How did he pull it off?
Teddy built his schedule by taking the hours between 8:30 am and 4:30 pm and removed all the time spent in class, at lunch, or in athletic training (he trained for 1-hour each day). The time fragments that remained were for study, which freed up the hours outside of 8:30 am and 4:30 pm for birding.
Hustlers keep a disciplined schedule and redirect their focus towards things that excite them.
Going on a mindfulness walk
The science is in — A daily mindful practice helps reduce anxiety and burnout.
I’ve found that mindfulness quiets the inner chatter and allows you to respond to problems with clarity. Try walking without headphones for 30 minutes to solve a specific problem. As Nietzsche once said, “all truly great thoughts are conceived while walking.”
You bet your ass hustlers are taking advantage of mindfulness.
Meeting up with friends for a few beers
Why can’t a few pops with a strong tribe be considered hustle?
My friends and I recently rented a lake house for a weekend. We all live in different cities, but we usually make time to visit each other at least once a year. My friends planned to stay through Monday afternoon. I wanted to leave Sunday because, well, I didn’t want to miss a workday.
That’s when my mom called and said something I’ll never forget. “You should stay and be with your friends. In 50 years from now, will you care if you worked 48,024 hours vs. 48,014 hours?”
I stayed until Monday, and I’m incredibly thankful that I had.
Reading instead of re-watching The Office
We could all use less streaming.
Reading is an obvious replacement, but any activity that improves your cognitive ability or physical fitness helps. Yet somehow, we can’t help but flip on a show we’ve already watched. I mean, I’m pretty sure I’ve watched The Office five times.
Instead of jumping straight into Netflix, take 15 minutes to read, memorize a deck of cards, or go for a jog.
literally anything else.
Putting aside the ego and listening to mentors
Hustlers are ok not knowing everything.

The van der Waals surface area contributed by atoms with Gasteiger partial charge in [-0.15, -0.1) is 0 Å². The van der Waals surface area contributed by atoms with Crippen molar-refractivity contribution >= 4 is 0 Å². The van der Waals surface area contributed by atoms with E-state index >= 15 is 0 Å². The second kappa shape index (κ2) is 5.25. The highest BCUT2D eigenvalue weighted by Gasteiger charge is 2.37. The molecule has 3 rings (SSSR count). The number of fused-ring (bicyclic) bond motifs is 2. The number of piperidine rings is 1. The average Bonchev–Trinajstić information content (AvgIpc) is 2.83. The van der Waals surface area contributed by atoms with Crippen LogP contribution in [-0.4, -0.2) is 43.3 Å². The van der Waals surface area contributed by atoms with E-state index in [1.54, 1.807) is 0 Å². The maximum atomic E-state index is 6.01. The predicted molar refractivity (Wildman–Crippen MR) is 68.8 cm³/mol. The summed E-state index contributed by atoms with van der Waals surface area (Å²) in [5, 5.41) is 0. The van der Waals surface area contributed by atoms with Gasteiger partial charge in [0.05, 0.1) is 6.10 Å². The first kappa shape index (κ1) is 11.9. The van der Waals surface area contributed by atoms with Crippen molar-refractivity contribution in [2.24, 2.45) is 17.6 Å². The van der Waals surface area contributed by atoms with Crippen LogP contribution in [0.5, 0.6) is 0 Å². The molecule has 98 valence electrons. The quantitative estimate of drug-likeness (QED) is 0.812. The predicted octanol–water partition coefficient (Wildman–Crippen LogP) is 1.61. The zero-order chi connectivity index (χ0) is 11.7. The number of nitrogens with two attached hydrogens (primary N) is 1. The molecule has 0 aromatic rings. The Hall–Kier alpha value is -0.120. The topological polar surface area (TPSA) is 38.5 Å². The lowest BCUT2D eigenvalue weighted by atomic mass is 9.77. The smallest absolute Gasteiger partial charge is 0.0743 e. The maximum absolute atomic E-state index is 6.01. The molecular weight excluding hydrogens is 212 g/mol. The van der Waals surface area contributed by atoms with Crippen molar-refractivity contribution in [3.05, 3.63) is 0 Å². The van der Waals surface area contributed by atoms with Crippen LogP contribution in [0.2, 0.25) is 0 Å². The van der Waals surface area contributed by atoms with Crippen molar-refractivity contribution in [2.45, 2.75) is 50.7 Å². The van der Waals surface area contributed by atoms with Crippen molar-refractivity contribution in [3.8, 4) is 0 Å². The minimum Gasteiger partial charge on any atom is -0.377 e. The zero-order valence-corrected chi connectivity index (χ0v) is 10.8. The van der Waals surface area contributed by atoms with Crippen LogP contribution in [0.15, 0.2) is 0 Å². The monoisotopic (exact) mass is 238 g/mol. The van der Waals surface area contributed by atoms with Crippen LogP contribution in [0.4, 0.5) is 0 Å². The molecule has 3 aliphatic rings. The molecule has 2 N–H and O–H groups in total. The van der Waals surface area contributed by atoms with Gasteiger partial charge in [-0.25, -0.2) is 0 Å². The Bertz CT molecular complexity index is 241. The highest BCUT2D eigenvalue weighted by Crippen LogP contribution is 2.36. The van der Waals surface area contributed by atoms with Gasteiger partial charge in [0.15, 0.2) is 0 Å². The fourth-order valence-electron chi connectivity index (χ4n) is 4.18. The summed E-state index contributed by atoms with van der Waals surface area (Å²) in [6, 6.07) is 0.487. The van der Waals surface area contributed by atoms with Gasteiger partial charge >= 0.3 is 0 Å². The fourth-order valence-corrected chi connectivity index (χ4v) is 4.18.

Millennials have difficulty with mentors because it requires us to admit what we don’t know and that someone is better. Not exactly the participation trophy attitude we received from our parents, but it’s the only way we learn.
Always remain a student. Always, always, always.
Spending money on things you love, not things you don’t care about
Personal finance can be tricky in your twenties. We don’t have the experience, we make little money, and most of us hold a shit ton of debt.
Finance writer Ramit Sethi says young people are not spending consciously, and it’s become a problem. “We’re spending on whatever, then reactively feeling good or bad about it the next day.” You know, the feeling of looking at your bank statement and saying to yourself, “I spent how much?”
Hustlers decide when and where they’re going to spend their money — travel, a night out, saving, investing, groceries, rent — after that, you free yourself from feeling guilty about spending.
Sweating every day like someone is chasing you
I think David Goggins said this on The Joe Rogan Experience; I don’t know for sure, but it’s a great mindset.
If you ever want an injection of motivation, go to David Goggins’s Twitter account and scroll. He’s all about building willpower and pushing the mind to do hard things like running 60 miles in the desert every day. Sounds crazy, but he’s on to something — there’s not a better way to test the mind than a grueling workout.
Hustlers embrace discomfort.
Letting the email fly like JR Smith
Perfectionism holds us back.
Hustlers send the email, make the sales call, post on LinkedIn, create the newsletter, and start the business. Don’t worry about being perfect — that wasn’t going to happen anyway.
Like the basketball player JR Smith likes to say, “when in doubt, let it fly.”
Asking for help even if it makes you feel vulnerable
Here’s a little secret: everyone asks for help.
We all need relationship advice, a guide when changing careers, or financial advice when in debt. You (and all your friends) need insights that can’t be found on the internet when stuck in a real jam. It will happen. Count on it.
I’m telling you this so you won’t feel so vulnerable the next time you need help.
Sharing ideas with your company
Present with confidence and elicit emotion.
Morten Hansen, a business management professor at Cal Berkeley, says a great way to inspire others is to foster both negative and positive emotion, “getting people upset about the present and excited about the future.” Share your story and make them feel it.
Hustlers understand that everyone’s perspective matters — including theirs.
Hustle doesn't mean gluing yourself to your phone
Twentysomethings are at an advantage. We understand the value in building a personal brand online, but we are also aware, now more than ever, that social media connectedness comes at the cost of our attention.
Hustlers will not risk it. They maintain their online presence but not at the expense of their focus and creative flow.
Gary’s definition of hustle is correct and a great creed to live by:
“It’s not about how much you sleep or don’t sleep. It’s what you do while you’re awake that matters. If you work hard and smart while you’re awake, then you’re hustling.”
But you’re not @garyvee, so don’t hustle like him.